Is This An Emergency?


Probably not. I keep telling myself I should start a blog called, “Addison’s Cookbook” with an actual recipe, or something.

But some stuff has been bothering me, and, as previously stated I really don’t know how to cook. So, I’ll try to get a recipe up later today, but no promises.

Last night, I had salmon with my dinner. It was good. It had been made two days before yesterday. Rumor has it fish’ll hold for about four days if it’s wrapped and refrigated. So I figured I was fine. My one partner taste tested it before I ate it and said it was fine.

After I got full, my other partner ate the rest.

The only problem is, after I ate it, I started feeling nauseous. A while later, the other person who’d eaten the fish developed an upset stomach, too. Now, it probably had nothing to do with the fish.

I get nauseous sometimes on steroids anyway. And believe it, or not, I’m not a hypochondriac, nor am I prone to psychosomatic symptoms.

But I worry. Even though worry is stressful, and stress is bad for the adrenal glands, especially if they aren’t functioning properly.

It’s not so much that the fish made me feel sick, as that something made me feel sick. I was more worried about it being fish, because I know the body rejects food that isn’t good for it. Fortunately, I almost never vomit, even when I’m really, really sick. The only exception is when I’m dehydrated. But anything else, even the flu, and I’m usually fine.

Here’s the problem. If I vomit once, I have prescription anti-nausea medication to take to try to prevent me from vomiting again. I also have to take more hydrocortisone, and try desperately to keep it down. Because, if I vomit twice, for any reason, I have to go to the hospital. This is because my body will be expelling not only nutrients, but also fluids and steroids. If you have Addison’s and you don’t have steroids, especially if you’re sick and/or undergoing any kind of trauma, you can die. So normally, when I go to the hospital, I have to get an IV of hydrocortisone and fluids. That also means I have to stay in the hospital until the doctors can a) dig up an endocrinologist from somewhere to tell them what to do, and b) wean me off steroids until the dose is low enough that I can go home and step down the dosage orally. If I’m super lucky, and it’s a small thing (yeah, right. Nothing is small with Addison’s, so a smaller thing) I can just up my dosage get a nice medrol pack of prednesone from the people in ER, and go home and step down off of that.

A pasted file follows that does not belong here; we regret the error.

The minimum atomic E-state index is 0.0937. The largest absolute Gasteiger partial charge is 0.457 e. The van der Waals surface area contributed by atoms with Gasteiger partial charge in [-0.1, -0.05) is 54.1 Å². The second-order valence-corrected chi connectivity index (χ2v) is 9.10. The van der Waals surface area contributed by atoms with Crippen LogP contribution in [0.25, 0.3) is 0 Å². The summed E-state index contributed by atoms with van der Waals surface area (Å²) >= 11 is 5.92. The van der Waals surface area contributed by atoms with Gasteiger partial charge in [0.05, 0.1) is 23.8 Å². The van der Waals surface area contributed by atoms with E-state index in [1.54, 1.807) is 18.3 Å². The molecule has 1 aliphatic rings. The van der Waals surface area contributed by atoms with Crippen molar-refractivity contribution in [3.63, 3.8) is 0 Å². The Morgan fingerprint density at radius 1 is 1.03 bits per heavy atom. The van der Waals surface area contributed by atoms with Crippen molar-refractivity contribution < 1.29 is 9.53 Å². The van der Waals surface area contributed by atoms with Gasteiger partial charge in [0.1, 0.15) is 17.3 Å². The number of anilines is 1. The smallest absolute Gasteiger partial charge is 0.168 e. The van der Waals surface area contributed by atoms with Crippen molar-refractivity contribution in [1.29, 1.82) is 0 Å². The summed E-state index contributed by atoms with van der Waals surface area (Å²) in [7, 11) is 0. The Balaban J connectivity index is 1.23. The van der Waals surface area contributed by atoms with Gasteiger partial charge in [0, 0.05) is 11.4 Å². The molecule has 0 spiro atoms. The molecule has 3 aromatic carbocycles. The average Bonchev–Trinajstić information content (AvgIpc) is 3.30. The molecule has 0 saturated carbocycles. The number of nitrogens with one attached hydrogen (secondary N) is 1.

Also, for the past three days, my left eye has been twitching randomly for most of the day. I have no idea why, but I suspect the steroids. When I searched “eye twitch” and “steroids”, a bunch of results came up. Mostly, they had to do with body builders, not the chronically ill. I’m sure body builders have good reasons for what they do, but why anyone would go on steroids when they don’t have to is beyond me. It’s extremely annoying, but I already have a doctor’s appointment set up for next week, so as long as it doesn’t get any worse, I’ll ask him then.

This is my life. Is this from steroids? Is it from stress? Is it something I ate? Am I getting sick? Should I up my dosage (coloquially, stress dosing)? Should I stay where I’m at? Do I need to tell my doctor, my naturopath, my family? Do we need to pack everything up in case of an emergency? Is my life in danger? Is it something completely unrelated? Is it nothing? Am I developing more autoimmune problems? Am I overreacting? Is this just something I need to deal with.

I have a collection now. Little plastic hospital bracelets with my name, admittance date, and allergies listed on them. One time, when I got home from the hospital, I was in tears. I had had strep throat for four months and I was having an allergic reaction to two seperate medications. So I was on eighteen medications a day. It turned out my previous endocrinologist had given me medication not commonly used for Addison’s and had me on doses far too low for what my body needed. I cut off my bracelet and wrote, “STILL HERE!” And the date. Since then, everytime I’ve gone to the hospital, (and that’s been a lot, especially before I switched to a much more competent doctor), I’ve kept my bracelets. I write, “Still here,” on each, though the writing wears off sometimes, and I also write the date, and if there’s room, what I was admitted for.

I’ve been okay before. Long, long, before Addison’s and Fibromyalgia I walked through fire and lived to tell the tale. But every time something goes really wrong, I wonder, “Is this it?” “Am I going to be okay again, or is this the end of the line?”

But it didn’t escalate last night. I felt fine after a while. My twitching eye is very annoying, but it doesn’t seem life-threatening, not even to someone who could potentially die of the flu or a simple stomach virus.

Whenever it is, it isn’t right now. It probably isn’t today. Today, regardless of how I feel, I am STILL HERE.

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